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The San Francisco call. [volume] (San Francisco [Calif.]) 1895-1913, May 29, 1899, Image 7

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GLADIATOR WINS
THE OPEN STAKE
AT UNION PARR
Beats Young America
in a Fast Course.
A DAY OF ROYAL SPORT
JUDGE BULL'S DECISIONS ARE
MORE SATISFACTORY.
Dean's Crack Dog Captures the Money
After Heartbreaking Courses.
Narcissus Wins in the
Saplings.
The second, third, fourth, fifth, sixth
-/ -ounds and the final of the open stake
v race were run off yesterday at Union
Coursing Park, and Jimmie Dean's
crack hound Gladiator captured the first
honors. Despite the fact that Gladiator
had been severely bitten on the leg and
neck on. Saturday night by her kennel
mate, Moondyne, the game dog left the
slip with Young America and took near
ly every point in the course. The first
course in the finals was a no go, as
Gladiator lost Bight of the hare after
working him clear across the field. Young
America stayed on the scent, but before
he evened the score Gladiator was beside
him. The final course was exceptionally
exciting on this account.
The sapling stake was carried off by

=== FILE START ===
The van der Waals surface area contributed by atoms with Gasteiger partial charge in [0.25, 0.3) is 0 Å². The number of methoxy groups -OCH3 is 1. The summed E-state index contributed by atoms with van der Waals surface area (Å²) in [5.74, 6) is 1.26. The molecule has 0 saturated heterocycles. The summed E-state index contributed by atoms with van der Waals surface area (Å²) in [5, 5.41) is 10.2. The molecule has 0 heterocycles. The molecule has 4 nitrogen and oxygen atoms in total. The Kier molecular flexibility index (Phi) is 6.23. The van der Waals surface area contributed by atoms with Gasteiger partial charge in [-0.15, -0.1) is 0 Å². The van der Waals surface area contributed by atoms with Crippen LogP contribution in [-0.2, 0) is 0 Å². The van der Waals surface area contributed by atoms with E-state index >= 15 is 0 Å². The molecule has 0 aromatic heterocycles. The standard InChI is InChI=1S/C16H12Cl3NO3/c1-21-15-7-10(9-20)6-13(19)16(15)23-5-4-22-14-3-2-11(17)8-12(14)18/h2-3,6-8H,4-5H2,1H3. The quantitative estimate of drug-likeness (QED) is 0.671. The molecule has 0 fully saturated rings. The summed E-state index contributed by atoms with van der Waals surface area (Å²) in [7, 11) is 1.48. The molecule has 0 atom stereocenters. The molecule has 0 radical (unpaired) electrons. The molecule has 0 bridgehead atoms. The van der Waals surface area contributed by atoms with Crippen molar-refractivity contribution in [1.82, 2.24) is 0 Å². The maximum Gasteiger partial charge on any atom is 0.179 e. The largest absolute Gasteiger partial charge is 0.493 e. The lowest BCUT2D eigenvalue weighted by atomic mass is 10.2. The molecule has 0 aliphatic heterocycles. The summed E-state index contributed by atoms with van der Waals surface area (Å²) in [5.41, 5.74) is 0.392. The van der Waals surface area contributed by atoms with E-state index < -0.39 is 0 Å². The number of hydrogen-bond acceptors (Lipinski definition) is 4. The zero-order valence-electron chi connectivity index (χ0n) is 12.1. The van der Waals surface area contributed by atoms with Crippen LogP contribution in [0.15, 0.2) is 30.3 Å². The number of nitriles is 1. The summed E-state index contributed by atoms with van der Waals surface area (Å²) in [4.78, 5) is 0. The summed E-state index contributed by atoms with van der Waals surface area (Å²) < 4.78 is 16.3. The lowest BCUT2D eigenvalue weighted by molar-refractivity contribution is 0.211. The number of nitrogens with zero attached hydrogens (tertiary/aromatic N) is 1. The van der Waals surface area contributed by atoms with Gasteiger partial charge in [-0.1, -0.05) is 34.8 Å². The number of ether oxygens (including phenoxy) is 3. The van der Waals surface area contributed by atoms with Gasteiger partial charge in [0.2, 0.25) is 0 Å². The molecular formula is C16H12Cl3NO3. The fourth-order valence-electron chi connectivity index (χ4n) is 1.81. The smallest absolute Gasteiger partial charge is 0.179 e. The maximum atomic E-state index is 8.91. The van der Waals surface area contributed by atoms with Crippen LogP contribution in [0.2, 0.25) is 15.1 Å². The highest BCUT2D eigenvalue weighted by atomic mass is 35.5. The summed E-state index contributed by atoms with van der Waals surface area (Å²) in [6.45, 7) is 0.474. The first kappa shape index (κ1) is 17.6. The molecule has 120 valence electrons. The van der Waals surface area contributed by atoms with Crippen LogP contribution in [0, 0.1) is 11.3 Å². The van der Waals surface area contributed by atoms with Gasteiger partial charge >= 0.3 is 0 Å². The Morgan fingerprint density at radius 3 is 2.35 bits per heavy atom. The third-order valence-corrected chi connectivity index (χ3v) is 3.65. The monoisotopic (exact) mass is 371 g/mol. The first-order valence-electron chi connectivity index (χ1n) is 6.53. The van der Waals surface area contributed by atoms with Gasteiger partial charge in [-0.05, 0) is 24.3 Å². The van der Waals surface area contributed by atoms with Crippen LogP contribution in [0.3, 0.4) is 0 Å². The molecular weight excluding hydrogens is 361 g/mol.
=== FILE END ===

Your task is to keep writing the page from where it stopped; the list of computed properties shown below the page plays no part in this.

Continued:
Narcissus, who literally ran away from
Carmencita after quite a lengthy course.
The hares were unusually swift, the
weather wa^ favorable and the decisions
of Judge Bull were much more satisfac
tory than on the Sunday previous, so all
in all those who journeyed out to the
park enjoyed a day of royal sport.
The betting was exceptionally brisk,
and. as usual, the favorites captured the
bulk of the money.
The short-endera who won were all
short-prioed. Interesting at 2Va to 1 beat
Prince Al, and Rusty Gold at - to l beat
Bylvannis. Soubi ette beat Royal Flush,
on whim odds at 3 to 1 were laid.
The winners of the various rounds of
the stake were as follows:
Second round— Bartel Brothers' Mac's
Melody beat I. J. Healey's Lady
riaire; Pasha Kennels' Rollicking Airs
beat A. Johnson's Tod Sloan; F. A.
MoCotnb'a Royal Flush beat Lowe & Thomp
son's Qutckstiteh; John Maher's Soubrette beat
I Russell, Alien & Wilson's Belle Claire; Con
' r.ell Brothers' Long Boy beat Curtis & Son's
McKlnley; Erwln .v 1., us' May Queen beat
Handy A.- Smith.- Dauntless: T. J. Harrington's
Beau Peep beat R. K. de Lopez' SacJiago; J.
lean's Gladiator beat Pasha Kennels' Emln
Pasha: George Sharmann's Wait a Little beat
Aeneld Kennels' Pretender: Lowe & ilhomp
son's St. Oran heat B. R. Scott's Loth Byr< n:
I lo nnis it Porter's Interesting beat Lowe ft
Thompson's Prince Hal: Aeneid Kennels' Maid ,
of Erin beat \V. H. Jones' Prince Jerome; J. '
]•;. Smith's Merced heat J. Kee.nan's Royal
Oak; D. J. Healy's Rusty Gold beat Handy &
Smith's Ivanus; F. Moran's Golden Russet